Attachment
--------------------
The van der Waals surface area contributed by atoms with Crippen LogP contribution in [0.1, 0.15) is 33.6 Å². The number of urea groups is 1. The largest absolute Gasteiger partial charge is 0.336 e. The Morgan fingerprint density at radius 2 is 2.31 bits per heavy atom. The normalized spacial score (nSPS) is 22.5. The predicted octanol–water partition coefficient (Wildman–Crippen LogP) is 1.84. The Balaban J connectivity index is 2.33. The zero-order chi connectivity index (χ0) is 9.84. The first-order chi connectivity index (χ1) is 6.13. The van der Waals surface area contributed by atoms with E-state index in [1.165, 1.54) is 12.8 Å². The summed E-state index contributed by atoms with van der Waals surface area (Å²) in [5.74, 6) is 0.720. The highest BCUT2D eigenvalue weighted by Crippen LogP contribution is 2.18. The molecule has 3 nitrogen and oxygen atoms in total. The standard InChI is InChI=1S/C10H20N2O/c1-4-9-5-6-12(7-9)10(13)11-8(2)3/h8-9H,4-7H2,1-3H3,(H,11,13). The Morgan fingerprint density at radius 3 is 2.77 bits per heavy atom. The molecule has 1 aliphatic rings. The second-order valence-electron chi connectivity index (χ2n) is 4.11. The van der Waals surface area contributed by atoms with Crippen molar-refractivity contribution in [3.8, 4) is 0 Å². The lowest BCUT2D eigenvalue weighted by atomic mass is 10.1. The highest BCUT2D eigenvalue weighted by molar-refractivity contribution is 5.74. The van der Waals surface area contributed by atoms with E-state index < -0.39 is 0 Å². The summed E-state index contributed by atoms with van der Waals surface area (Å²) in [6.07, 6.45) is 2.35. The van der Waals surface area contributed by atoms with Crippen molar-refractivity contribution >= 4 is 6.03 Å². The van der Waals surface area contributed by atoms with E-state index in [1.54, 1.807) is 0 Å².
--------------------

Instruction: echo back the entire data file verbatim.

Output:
The van der Waals surface area contributed by atoms with Crippen LogP contribution in [0.1, 0.15) is 33.6 Å². The number of urea groups is 1. The largest absolute Gasteiger partial charge is 0.336 e. The Morgan fingerprint density at radius 2 is 2.31 bits per heavy atom. The normalized spacial score (nSPS) is 22.5. The predicted octanol–water partition coefficient (Wildman–Crippen LogP) is 1.84. The Balaban J connectivity index is 2.33. The zero-order chi connectivity index (χ0) is 9.84. The first-order chi connectivity index (χ1) is 6.13. The van der Waals surface area contributed by atoms with E-state index in [1.165, 1.54) is 12.8 Å². The summed E-state index contributed by atoms with van der Waals surface area (Å²) in [5.74, 6) is 0.720. The highest BCUT2D eigenvalue weighted by Crippen LogP contribution is 2.18. The molecule has 3 nitrogen and oxygen atoms in total. The standard InChI is InChI=1S/C10H20N2O/c1-4-9-5-6-12(7-9)10(13)11-8(2)3/h8-9H,4-7H2,1-3H3,(H,11,13). The Morgan fingerprint density at radius 3 is 2.77 bits per heavy atom. The molecule has 1 aliphatic rings. The second-order valence-electron chi connectivity index (χ2n) is 4.11. The van der Waals surface area contributed by atoms with Crippen molar-refractivity contribution in [3.8, 4) is 0 Å². The lowest BCUT2D eigenvalue weighted by atomic mass is 10.1. The highest BCUT2D eigenvalue weighted by molar-refractivity contribution is 5.74. The van der Waals surface area contributed by atoms with E-state index < -0.39 is 0 Å². The summed E-state index contributed by atoms with van der Waals surface area (Å²) in [6.07, 6.45) is 2.35. The van der Waals surface area contributed by atoms with Crippen molar-refractivity contribution >= 4 is 6.03 Å². The van der Waals surface area contributed by atoms with E-state index in [1.54, 1.807) is 0 Å².